Pubdate: Mon, 30 Jan 2006
Source: Winston-Salem Journal (NC)
Copyright: 2006 Piedmont Publishing Co. Inc.
Bookmark: (Methamphetamine)


The methamphetamine problem is likely to get worse before it gets
better, even with a new state law that limits the availability of cold
remedies at the local drug store.

States that have limited distribution of pseudophedrine, an ingredient
in cold medicines that is used in the manufacture of meth, report that
homemade meth manufacturing inside their borders has fallen
significantly. That's the kind of expectation that prompted Attorney
General Roy Cooper to push North Carolina lawmakers to make it more
difficult to buy products containing pseudophedrine.

The same states report, however, that the drop in homemade meth is
being offset by a rise in imports of crystal meth from Mexico. That is
a purer, more expensive form of the drug that causes new problems of
its own. It will be very good news if North Carolina experiences a
drastic decrease in the manufacture of homemade meth like that of
other states. Without easy access to pseudophedrine, the home
laboratories close. This can help solve three of the worst problems
associated with meth production. The first is the cooking of meth in
the vicinity of children. The fumes alone can do them terrible
physical damage. The second is the environmental impact of these
renegade laboratories. The chemicals involved are extremely dangerous.
Finally, when law-enforcement officers raid the illegal labs, their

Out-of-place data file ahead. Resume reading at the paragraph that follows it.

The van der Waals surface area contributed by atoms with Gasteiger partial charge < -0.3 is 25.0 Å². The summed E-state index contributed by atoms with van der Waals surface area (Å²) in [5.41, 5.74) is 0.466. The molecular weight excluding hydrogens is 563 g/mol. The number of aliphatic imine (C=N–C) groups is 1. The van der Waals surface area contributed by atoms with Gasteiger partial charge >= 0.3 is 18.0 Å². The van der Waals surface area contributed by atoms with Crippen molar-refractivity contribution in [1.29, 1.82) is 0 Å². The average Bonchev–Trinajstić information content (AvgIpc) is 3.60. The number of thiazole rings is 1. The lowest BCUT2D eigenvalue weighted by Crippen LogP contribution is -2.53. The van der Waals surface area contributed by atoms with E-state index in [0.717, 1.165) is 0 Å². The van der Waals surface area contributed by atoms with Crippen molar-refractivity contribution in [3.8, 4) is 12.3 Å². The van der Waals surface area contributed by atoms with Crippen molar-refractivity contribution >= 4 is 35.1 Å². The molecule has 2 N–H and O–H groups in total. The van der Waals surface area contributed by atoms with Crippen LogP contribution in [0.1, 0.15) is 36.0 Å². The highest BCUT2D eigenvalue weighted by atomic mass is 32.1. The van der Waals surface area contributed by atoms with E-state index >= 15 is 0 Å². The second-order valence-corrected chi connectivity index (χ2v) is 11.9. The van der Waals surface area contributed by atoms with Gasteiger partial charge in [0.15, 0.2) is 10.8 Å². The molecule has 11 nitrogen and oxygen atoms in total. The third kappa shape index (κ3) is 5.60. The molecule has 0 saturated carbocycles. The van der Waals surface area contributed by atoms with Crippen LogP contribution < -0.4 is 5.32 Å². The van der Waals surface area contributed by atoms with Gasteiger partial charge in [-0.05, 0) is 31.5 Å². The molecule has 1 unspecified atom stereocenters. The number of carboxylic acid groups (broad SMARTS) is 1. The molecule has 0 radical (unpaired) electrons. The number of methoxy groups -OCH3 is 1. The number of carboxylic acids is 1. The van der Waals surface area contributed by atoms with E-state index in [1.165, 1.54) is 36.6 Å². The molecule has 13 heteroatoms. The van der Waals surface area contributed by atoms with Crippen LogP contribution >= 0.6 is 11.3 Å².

health is endangered, as is that of emergency-room workers dealing
with meth-related cases.

The good news could be offset by bad news, however, according to The
New York Times. The newspaper reported that when meth addicts switch
to Mexican crystal meth, two new problems arise.

Purer in content than homemade meth, the crystal meth is much more
addictive and dangerous for users. The paper reported that a number of
states are seeing a rapid rise in overdoses. And, while children
aren't exposed to meth fumes, a number of social-service departments
reported that doped-up parents often leave their children without care
for days.

The crystal meth is considerably more expensive. That means that
addicts often must engage in more criminal activity to support their
habits. Law enforcement's job is far from done. America's porous
border with Mexico contributes to the problem, and it must be
addressed. But education programs about the deadliness of meth must
also be devised, and they must be directed at those elements of the
population that would get involved with this debilitating and deadly

Putting the cold capsules out of reach was a good start. Now the drug
dealers have found a way around that move, and that means more trouble. 
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